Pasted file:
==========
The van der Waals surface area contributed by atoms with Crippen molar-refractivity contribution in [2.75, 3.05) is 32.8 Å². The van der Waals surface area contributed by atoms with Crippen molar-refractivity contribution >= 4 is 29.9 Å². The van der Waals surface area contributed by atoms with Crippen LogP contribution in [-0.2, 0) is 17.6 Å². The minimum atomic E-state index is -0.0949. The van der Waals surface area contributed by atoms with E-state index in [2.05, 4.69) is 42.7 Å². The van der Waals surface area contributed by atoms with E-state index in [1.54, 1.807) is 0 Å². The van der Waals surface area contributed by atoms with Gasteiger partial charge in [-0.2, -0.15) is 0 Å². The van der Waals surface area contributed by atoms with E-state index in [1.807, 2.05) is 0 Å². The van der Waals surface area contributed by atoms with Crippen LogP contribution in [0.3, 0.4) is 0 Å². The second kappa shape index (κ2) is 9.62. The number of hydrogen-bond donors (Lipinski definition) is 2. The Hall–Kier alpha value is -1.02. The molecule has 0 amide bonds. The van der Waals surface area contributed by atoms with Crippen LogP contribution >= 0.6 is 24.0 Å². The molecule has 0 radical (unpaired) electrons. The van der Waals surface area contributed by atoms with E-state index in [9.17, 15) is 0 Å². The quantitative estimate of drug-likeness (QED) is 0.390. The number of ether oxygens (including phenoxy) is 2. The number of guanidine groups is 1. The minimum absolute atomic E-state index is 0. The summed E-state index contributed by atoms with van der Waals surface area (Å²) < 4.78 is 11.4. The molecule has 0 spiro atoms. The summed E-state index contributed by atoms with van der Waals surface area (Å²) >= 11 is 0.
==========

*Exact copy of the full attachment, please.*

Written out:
The van der Waals surface area contributed by atoms with Crippen molar-refractivity contribution in [2.75, 3.05) is 32.8 Å². The van der Waals surface area contributed by atoms with Crippen molar-refractivity contribution >= 4 is 29.9 Å². The van der Waals surface area contributed by atoms with Crippen LogP contribution in [-0.2, 0) is 17.6 Å². The minimum atomic E-state index is -0.0949. The van der Waals surface area contributed by atoms with E-state index in [2.05, 4.69) is 42.7 Å². The van der Waals surface area contributed by atoms with E-state index in [1.54, 1.807) is 0 Å². The van der Waals surface area contributed by atoms with Gasteiger partial charge in [-0.2, -0.15) is 0 Å². The van der Waals surface area contributed by atoms with E-state index in [1.807, 2.05) is 0 Å². The van der Waals surface area contributed by atoms with Crippen LogP contribution in [0.3, 0.4) is 0 Å². The second kappa shape index (κ2) is 9.62. The number of hydrogen-bond donors (Lipinski definition) is 2. The Hall–Kier alpha value is -1.02. The molecule has 0 amide bonds. The van der Waals surface area contributed by atoms with Crippen LogP contribution >= 0.6 is 24.0 Å². The molecule has 0 radical (unpaired) electrons. The van der Waals surface area contributed by atoms with E-state index in [9.17, 15) is 0 Å². The quantitative estimate of drug-likeness (QED) is 0.390. The number of ether oxygens (including phenoxy) is 2. The number of guanidine groups is 1. The minimum absolute atomic E-state index is 0. The summed E-state index contributed by atoms with van der Waals surface area (Å²) < 4.78 is 11.4. The molecule has 0 spiro atoms. The summed E-state index contributed by atoms with van der Waals surface area (Å²) >= 11 is 0.